Balloons may seem like a serene way to fly. But getting them off the ground can be another matter, as a violent launch mishap last week demonstrates.
On Thursday, an American and Taiwanese team was poised to use a giant, NASA-sponsored balloon to carry the Nuclear Compton Telescope (NCT) some 40 kilometres above Earth's surface. The telescope was designed to map the celestial glow of gamma-ray light produced by sources like aluminium-26, a short-lived isotope forged in stellar explosions.
Instead, the wind carried the 121-metre-wide, helium-filled balloon rapidly across the launch site at Alice Springs, Australia. A gondola containing the $2 million telescope was dragged along the ground, overturning a nearby car and narrowly missing onlookers before finally tumbling to a stop. Watch a video of the accident.
The extent of the damage is still being assessed, but initial reports suggest some components of the telescope, including the probe's electronics bay, were destroyed.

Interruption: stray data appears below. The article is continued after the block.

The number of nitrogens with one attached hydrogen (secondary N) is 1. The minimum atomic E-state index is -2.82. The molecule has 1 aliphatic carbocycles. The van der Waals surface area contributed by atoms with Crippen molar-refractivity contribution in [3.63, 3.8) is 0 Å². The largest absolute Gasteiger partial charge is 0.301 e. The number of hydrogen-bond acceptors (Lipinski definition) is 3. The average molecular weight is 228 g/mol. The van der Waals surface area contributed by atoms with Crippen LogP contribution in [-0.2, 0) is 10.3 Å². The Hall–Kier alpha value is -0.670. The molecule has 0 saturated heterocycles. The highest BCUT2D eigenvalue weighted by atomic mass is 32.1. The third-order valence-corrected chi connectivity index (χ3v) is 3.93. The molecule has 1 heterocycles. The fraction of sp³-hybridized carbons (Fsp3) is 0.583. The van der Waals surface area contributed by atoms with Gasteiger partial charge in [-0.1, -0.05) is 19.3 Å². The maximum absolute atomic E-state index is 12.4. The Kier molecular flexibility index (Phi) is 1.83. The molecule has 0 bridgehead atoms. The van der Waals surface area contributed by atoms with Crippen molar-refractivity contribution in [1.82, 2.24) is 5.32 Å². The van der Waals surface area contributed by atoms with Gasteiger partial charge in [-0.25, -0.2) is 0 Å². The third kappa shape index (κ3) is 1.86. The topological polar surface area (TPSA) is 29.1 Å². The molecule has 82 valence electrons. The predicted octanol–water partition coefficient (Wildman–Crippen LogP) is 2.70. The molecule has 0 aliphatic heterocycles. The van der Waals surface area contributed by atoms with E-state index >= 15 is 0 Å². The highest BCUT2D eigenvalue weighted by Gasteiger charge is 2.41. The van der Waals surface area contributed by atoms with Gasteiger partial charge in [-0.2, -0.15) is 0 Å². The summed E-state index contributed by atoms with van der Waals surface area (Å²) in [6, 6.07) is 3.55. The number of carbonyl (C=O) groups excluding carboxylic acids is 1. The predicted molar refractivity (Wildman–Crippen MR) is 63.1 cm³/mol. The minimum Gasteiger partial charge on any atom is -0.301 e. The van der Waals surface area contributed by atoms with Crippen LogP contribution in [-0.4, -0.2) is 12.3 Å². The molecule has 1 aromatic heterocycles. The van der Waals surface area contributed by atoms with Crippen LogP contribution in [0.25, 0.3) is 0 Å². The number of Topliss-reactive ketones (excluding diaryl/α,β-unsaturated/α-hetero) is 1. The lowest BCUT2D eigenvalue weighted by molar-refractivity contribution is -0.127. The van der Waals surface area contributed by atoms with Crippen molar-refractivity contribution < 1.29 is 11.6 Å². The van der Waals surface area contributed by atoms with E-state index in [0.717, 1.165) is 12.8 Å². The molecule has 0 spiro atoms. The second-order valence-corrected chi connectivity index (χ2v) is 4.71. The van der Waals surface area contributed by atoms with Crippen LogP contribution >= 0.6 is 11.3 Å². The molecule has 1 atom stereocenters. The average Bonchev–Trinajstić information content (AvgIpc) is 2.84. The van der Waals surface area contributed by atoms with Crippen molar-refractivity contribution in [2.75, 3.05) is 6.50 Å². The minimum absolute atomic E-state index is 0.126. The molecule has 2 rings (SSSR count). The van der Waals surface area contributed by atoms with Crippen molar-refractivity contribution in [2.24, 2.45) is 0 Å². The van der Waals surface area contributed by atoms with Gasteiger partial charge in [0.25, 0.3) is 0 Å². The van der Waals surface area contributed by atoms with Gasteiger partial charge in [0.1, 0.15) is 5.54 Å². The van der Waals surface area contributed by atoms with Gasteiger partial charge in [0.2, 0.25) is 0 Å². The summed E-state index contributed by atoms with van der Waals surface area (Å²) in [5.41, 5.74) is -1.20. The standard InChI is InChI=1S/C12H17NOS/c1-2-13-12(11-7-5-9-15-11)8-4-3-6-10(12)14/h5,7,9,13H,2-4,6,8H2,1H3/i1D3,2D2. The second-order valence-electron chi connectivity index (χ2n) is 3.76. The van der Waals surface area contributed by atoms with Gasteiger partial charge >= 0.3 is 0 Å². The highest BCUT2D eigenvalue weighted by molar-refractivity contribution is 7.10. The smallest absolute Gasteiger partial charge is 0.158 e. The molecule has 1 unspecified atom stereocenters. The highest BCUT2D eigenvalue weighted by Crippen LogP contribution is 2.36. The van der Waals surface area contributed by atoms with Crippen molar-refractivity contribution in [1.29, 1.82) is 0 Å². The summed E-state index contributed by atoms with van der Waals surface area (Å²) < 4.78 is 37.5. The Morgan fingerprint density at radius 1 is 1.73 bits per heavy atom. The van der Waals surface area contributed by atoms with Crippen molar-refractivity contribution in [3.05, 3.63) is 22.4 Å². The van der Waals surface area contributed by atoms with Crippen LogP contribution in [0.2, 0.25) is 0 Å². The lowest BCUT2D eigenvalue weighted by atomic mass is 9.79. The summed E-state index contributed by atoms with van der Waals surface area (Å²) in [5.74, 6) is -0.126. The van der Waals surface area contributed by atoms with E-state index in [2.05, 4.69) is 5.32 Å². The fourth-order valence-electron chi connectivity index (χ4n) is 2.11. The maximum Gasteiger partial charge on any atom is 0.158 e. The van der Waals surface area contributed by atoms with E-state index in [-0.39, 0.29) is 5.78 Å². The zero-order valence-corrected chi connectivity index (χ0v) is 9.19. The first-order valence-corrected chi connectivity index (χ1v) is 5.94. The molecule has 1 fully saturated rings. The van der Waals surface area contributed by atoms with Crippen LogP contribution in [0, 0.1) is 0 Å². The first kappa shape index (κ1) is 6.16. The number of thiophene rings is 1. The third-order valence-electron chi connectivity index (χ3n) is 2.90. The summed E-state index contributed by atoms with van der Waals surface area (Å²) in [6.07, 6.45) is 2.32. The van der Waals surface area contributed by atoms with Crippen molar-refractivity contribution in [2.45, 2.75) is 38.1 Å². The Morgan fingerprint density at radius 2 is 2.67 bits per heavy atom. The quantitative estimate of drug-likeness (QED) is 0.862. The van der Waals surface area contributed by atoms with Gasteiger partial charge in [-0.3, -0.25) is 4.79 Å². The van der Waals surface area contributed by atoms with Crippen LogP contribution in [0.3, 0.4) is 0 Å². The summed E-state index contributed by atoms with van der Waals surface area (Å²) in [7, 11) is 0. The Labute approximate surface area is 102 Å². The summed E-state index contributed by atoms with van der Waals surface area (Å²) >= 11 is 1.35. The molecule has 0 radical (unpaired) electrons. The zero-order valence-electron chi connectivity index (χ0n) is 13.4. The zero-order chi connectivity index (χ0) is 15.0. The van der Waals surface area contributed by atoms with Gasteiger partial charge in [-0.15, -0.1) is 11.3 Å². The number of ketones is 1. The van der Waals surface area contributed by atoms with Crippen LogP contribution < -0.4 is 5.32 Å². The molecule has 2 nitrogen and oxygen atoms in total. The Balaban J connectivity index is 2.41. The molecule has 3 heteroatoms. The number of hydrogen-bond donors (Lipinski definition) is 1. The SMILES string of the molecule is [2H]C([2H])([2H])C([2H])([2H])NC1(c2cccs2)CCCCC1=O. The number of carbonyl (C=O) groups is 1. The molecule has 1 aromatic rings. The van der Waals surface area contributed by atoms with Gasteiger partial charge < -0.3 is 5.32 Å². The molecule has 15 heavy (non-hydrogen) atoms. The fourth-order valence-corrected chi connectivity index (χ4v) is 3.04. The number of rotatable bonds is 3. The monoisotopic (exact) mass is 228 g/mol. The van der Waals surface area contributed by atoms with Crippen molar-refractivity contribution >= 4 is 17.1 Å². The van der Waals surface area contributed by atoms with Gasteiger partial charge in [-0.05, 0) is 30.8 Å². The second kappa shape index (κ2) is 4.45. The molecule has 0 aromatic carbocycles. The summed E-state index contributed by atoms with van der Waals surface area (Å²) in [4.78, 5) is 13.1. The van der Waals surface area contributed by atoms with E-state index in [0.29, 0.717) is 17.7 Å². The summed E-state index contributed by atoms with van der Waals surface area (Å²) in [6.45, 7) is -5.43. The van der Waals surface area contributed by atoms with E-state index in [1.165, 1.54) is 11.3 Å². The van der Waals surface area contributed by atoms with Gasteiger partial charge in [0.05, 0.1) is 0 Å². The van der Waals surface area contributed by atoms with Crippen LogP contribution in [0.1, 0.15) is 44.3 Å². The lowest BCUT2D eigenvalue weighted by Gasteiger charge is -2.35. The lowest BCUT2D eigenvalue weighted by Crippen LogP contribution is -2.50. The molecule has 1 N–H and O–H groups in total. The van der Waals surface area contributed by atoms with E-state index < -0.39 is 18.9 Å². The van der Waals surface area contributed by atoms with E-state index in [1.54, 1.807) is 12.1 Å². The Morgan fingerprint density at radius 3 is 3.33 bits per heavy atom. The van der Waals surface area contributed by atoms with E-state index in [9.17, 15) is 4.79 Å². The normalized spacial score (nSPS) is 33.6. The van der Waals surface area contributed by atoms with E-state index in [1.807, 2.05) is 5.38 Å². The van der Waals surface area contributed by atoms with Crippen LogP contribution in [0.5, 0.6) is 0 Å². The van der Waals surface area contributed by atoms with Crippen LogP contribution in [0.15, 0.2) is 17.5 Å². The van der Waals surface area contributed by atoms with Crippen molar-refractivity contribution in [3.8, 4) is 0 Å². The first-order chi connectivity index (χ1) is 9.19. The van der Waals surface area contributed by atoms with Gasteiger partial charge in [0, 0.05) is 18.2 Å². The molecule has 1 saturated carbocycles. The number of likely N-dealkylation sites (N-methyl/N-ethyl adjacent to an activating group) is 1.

"It's horrible," says astrophysicist Mark Devlin of the University of Pennsylvania in Philadelphia. Devlin lost a telescope called BLAST in 2007 when winds dragged the probe, whose parachutes failed to disconnect on landing, across 200 kilometres of Antarctic ice. "I totally know how they feel."
Wind is a common obstacle to launch, since the tenuous balloons are sensitive to strong gusts. Wind must also blow in the right direction so the balloon can be released properly from its launch crane.
"Conditions need to be pretty good, but mostly what they need to be is stable," Devlin says. "It takes anywhere between 40 minutes to an hour and a half to fill the balloon, and you're basically lining up the balloon in the direction that the wind is going. If all of a sudden the wind shifts, you're in a tough spot."
Despite balloons' sensitivity to weather conditions, launch mishaps like the Nuclear Compton Telescope's have been rare. NASA's Columbia Scientific Balloon Facility, which manages launches around the world, has released more than 2200 research balloons since the 1960s. Roughly 4 per cent of those launches have failed, says David Gregory, assistant chief of NASA's balloon programme.
NASA had planned to send up one more telescope in this year's Australia campaign, but it is pausing to ferret out the cause of last week's incident. "Right now, all flights are on hold pending the investigation of what happened here," says NASA's Mark Sistilli.